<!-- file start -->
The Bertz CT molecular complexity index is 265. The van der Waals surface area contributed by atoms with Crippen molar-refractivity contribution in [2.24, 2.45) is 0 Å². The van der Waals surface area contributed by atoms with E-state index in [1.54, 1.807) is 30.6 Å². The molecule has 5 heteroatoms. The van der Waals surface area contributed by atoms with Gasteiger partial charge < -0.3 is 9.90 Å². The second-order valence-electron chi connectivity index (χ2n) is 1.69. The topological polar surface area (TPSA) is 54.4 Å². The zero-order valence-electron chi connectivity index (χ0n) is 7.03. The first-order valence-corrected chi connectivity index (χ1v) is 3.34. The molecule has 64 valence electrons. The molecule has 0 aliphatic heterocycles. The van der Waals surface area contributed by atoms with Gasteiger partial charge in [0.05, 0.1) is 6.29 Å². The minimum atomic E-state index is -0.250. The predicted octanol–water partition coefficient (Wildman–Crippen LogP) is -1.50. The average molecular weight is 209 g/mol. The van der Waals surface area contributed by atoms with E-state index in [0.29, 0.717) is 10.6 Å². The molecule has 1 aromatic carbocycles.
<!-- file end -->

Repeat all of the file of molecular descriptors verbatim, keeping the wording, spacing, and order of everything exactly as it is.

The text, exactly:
The Bertz CT molecular complexity index is 265. The van der Waals surface area contributed by atoms with Crippen molar-refractivity contribution in [2.24, 2.45) is 0 Å². The van der Waals surface area contributed by atoms with E-state index in [1.54, 1.807) is 30.6 Å². The molecule has 5 heteroatoms. The van der Waals surface area contributed by atoms with Gasteiger partial charge < -0.3 is 9.90 Å². The second-order valence-electron chi connectivity index (χ2n) is 1.69. The topological polar surface area (TPSA) is 54.4 Å². The zero-order valence-electron chi connectivity index (χ0n) is 7.03. The first-order valence-corrected chi connectivity index (χ1v) is 3.34. The molecule has 64 valence electrons. The molecule has 0 aliphatic heterocycles. The van der Waals surface area contributed by atoms with Gasteiger partial charge in [0.05, 0.1) is 6.29 Å². The minimum atomic E-state index is -0.250. The predicted octanol–water partition coefficient (Wildman–Crippen LogP) is -1.50. The average molecular weight is 209 g/mol. The van der Waals surface area contributed by atoms with E-state index in [0.29, 0.717) is 10.6 Å². The molecule has 1 aromatic carbocycles.